NDO – Improper use of antibiotics in breeding will result in antibiotic resistance and residues in food that causes more potential risks for consumers’ health and livelihood. This was stated at a conference on antibiotic management in Hanoi on August 2.
Hosted by the Ministry of Agriculture and Rural Development (MARD) in collaboration with the US Agency for International Development (USAID) and the Food and Agriculture Organisation (FAO) of the United Nations, the workshop aims to implement Vietnam’s National Action Plan for management of antibiotic use and antibiotic resistance in livestock and aquaculture for the 2017-2020 periods.
With funding from USAID, this plan was developed with technical assistance from FAO to orient agricultural activities and operations of agencies under the MARD, as well as supplement the Ministry of Health’s National Action Plan for Drug Resistance during 2013-2020. The plan is expected to contribute to reducing the risk of drug resistance to the community in relation to the use of antibiotics in livestock and aquaculture in Vietnam.
The National Action Plan has specific objectives of reviewing, and implementing regulations regarding policies related to antibiotic resistance and antibiotic use in livestock and aquaculture.
Another objective of this plan is to raise awareness concerning the use of antibiotics and the risk of antibiotic resistance formation for technicians and professionals working in the field of agriculture and food, as well as farmers and consumers; applying good practices in medical examination and treatment, professional practice in animal feed production, and employing the best practices in breeding and aquaculture; monitoring the use of antibiotics, antibiotic residues and antibiotic resistance in livestock and aquaculture along with facilitating interdisciplinary collaboration on antibiotic resistance management.
Speaking at the conference, Deputy Minister of MARD Vu Van Tam stated that the abuse of antibiotics in livestock and aquaculture has also caused serious consequences, such as high antibiotic residues and increasing difficulty in the treatment of some diseases for livestock due to antibiotic resistance. Improper use of antibiotics would also result in antibiotic residues in food that harms consumers.
In addition, the overuse of joint antibiotics for both healthcare and veterinary usage also poses a threat to the emergence of serious drug resistance in Vietnam. Meanwhile, the sanctions and legal corridors in antibiotic management are still inadequate, making the antibiotic abuse more complex.
Deputy Minister of Agriculture and Rural Development Vu Van Tam delivers his speech at the conference. (Credit: NDO)
Against this backdrop, the best implementation of the National Action Plan requires coordination from the MARD and its subordinate units, as well as with the relevant Ministry of Health, Ministry of Industry and Trade, Ministry of Natural Resources and Environment and local People’s Committees across the nation, Tam stated.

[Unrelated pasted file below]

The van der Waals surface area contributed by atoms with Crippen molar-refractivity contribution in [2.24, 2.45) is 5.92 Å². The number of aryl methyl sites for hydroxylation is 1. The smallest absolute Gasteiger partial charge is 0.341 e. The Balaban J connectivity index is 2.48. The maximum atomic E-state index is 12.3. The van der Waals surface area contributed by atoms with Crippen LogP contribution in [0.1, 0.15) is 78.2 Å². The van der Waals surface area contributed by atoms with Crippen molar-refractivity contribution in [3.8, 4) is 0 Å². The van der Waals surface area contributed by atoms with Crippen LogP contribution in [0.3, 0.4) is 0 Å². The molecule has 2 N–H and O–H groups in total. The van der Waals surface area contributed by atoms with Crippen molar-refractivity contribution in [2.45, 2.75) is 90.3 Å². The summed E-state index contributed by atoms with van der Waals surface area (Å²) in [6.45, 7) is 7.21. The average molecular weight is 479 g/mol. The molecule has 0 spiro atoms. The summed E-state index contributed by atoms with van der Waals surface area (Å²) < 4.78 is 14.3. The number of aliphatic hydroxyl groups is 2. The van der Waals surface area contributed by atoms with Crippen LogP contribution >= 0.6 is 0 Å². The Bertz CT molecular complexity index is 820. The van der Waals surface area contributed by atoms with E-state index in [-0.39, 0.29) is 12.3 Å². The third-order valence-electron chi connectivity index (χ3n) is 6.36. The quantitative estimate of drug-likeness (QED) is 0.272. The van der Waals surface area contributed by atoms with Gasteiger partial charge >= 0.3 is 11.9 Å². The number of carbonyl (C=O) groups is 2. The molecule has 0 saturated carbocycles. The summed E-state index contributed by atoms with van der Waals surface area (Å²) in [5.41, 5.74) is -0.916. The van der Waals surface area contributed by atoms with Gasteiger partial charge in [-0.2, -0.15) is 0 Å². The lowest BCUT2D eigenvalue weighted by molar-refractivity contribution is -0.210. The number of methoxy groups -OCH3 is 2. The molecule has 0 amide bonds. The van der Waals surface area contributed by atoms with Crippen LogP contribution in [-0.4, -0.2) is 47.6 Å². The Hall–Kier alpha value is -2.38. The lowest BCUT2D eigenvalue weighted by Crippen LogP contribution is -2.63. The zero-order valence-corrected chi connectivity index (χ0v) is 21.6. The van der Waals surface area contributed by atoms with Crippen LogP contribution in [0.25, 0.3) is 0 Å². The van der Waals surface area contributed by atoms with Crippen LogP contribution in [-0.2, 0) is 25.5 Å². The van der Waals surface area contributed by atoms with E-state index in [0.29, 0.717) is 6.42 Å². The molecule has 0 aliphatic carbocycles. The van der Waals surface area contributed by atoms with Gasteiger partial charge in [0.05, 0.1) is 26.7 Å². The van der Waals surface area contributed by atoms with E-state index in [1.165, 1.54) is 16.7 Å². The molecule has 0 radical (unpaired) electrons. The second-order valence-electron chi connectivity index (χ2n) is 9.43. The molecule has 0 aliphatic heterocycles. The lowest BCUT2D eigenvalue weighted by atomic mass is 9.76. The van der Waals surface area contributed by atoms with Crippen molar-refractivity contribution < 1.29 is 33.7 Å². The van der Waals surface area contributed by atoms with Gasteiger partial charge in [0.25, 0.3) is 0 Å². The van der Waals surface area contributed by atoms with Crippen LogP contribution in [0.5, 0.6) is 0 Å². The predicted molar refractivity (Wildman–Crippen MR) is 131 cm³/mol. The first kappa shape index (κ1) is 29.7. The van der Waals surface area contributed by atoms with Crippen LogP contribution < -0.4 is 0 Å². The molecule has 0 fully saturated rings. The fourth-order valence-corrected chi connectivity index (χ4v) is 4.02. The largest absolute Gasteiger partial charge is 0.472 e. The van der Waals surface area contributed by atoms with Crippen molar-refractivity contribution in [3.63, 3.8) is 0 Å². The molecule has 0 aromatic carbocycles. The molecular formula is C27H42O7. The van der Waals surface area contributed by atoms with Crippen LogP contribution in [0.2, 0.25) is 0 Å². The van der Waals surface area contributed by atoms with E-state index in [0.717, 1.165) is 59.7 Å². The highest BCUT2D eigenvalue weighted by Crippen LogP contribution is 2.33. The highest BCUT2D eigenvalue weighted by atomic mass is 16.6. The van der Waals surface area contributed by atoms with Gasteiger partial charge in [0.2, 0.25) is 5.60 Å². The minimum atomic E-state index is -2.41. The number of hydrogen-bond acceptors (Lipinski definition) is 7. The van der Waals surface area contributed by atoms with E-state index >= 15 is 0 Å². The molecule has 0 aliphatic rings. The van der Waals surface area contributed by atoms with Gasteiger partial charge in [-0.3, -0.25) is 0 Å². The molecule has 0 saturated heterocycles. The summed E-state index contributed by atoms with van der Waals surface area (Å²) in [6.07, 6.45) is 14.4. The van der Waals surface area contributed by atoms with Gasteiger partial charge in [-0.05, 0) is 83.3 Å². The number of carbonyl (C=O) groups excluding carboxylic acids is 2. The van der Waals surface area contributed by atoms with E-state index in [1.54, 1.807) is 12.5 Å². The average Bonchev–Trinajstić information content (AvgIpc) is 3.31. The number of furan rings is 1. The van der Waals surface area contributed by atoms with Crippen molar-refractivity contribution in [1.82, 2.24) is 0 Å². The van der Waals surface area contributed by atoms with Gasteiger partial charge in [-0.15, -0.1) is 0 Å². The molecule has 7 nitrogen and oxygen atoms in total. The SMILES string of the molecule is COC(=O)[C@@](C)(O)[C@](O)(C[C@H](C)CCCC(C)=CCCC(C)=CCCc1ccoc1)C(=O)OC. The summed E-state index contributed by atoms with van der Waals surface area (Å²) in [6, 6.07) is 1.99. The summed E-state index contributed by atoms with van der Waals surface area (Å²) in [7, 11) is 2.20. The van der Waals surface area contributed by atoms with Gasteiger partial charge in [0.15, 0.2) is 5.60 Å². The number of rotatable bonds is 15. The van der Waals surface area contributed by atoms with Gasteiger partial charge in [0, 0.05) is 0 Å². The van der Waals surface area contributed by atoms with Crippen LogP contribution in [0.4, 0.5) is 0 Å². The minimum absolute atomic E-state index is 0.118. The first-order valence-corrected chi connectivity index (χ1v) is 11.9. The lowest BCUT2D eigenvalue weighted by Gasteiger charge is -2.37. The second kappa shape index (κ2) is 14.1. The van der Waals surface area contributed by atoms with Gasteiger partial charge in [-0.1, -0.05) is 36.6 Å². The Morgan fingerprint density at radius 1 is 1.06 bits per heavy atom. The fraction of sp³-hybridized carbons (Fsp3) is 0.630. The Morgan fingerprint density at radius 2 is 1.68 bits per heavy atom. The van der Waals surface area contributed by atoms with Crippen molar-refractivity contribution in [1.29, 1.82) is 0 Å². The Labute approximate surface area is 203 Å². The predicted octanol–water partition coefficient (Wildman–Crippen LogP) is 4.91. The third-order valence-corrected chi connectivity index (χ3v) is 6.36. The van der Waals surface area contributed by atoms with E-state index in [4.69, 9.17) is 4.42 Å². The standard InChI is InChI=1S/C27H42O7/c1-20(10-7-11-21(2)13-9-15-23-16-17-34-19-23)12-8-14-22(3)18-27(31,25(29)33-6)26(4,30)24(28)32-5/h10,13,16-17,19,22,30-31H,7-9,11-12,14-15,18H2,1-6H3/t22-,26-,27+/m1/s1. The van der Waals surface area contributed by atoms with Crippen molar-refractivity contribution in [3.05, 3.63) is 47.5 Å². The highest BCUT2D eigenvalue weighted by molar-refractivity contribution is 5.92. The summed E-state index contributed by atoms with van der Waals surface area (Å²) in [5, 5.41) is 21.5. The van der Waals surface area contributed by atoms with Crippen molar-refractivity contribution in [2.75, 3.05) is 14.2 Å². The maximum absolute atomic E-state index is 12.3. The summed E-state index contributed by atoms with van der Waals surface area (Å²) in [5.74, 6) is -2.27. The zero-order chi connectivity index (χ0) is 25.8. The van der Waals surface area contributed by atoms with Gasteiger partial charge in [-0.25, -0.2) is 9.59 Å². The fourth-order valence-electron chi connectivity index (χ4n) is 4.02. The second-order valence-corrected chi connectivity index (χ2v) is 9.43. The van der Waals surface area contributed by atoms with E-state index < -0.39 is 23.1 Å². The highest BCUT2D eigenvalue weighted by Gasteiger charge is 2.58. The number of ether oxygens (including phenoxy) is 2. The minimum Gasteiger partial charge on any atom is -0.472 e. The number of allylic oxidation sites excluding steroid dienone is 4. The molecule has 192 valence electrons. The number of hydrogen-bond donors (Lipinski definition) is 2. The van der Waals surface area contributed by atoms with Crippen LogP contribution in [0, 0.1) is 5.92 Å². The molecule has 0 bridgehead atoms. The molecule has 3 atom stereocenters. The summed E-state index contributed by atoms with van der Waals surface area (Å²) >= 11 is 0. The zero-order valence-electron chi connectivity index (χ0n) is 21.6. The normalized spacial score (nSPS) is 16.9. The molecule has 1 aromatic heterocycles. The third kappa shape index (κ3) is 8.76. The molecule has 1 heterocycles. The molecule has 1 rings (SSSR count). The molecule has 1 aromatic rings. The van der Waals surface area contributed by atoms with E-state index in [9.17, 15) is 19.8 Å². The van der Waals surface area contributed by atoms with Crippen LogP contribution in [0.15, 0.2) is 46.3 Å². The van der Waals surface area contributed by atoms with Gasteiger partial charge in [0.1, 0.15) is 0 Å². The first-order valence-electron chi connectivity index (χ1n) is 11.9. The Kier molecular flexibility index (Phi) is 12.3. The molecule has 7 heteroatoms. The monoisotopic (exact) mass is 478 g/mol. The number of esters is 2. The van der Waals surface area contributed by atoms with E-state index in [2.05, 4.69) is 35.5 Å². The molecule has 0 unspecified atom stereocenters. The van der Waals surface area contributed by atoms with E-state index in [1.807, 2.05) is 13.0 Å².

He also called on for further cooperation and technical and financial support from international organisations, research institutes and the private sector to join efforts to reduce the use of antibiotics and to prevent threats from antibiotic resistance.
Representatives from international organisations highly value Vietnam’s efforts in controlling the use of antibiotics for a sustainable agriculture, also as an act of expressing Vietnam’s strong commitment to combating antibiotic resistance as made by the World Health Organisation.
Stressing the importance of the launch of the Action Plan, deputy director for USAID Vietnam, Craig Hart, said that enforcement is needed to ensure the plan’s success. Actions need to be based on the best evidence and in accordance with international practice, he added.
As antibiotic resistance is a strategy that the US is also working on, in the coming time, the country commits to provide support to Vietnam in terms of technical capacity in implementing management of antibiotic use in livestock and fisheries, focusing on upgrading laboratories and facilitating residue analysis, stated Craig Hart.
Jong-ha Bae, FAO chief representative in Vietnam, said that antibiotic resistance threatens the health and livelihoods of Vietnamese people, while also threatening the sustainability of agricultural and food production systems.
Farmers, veterinarians and veterinary medicine sellers should share responsibility by using antibiotics in a more responsible manner, whilst finding alternatives to maintain animal health and productivity, such as biosafety improvement and good practices in animal husbandry, suggested Jong-ha Bae.
FAO is actively coordinating with the MARD’ Department of Animal Health to implement a programme on antibiotic residues monitoring and antibiotic resistance in livestock and fisheries in Vietnam, as well as equipping technical equipment for Vietnam in efforts to control the use of antibiotics in the coming time, added Jong-ha Bae.
At the event, the MARD announced that the ministry has banned the use of antibiotic feed for growth purposes since 2018. By 2020, the use of antibiotics for the prevention of animal diseases will also be banned.
The MARD will also work on a list of antibiotics for animals and people while also increasing measures to limit the use of joint antibiotics for animals and humans.
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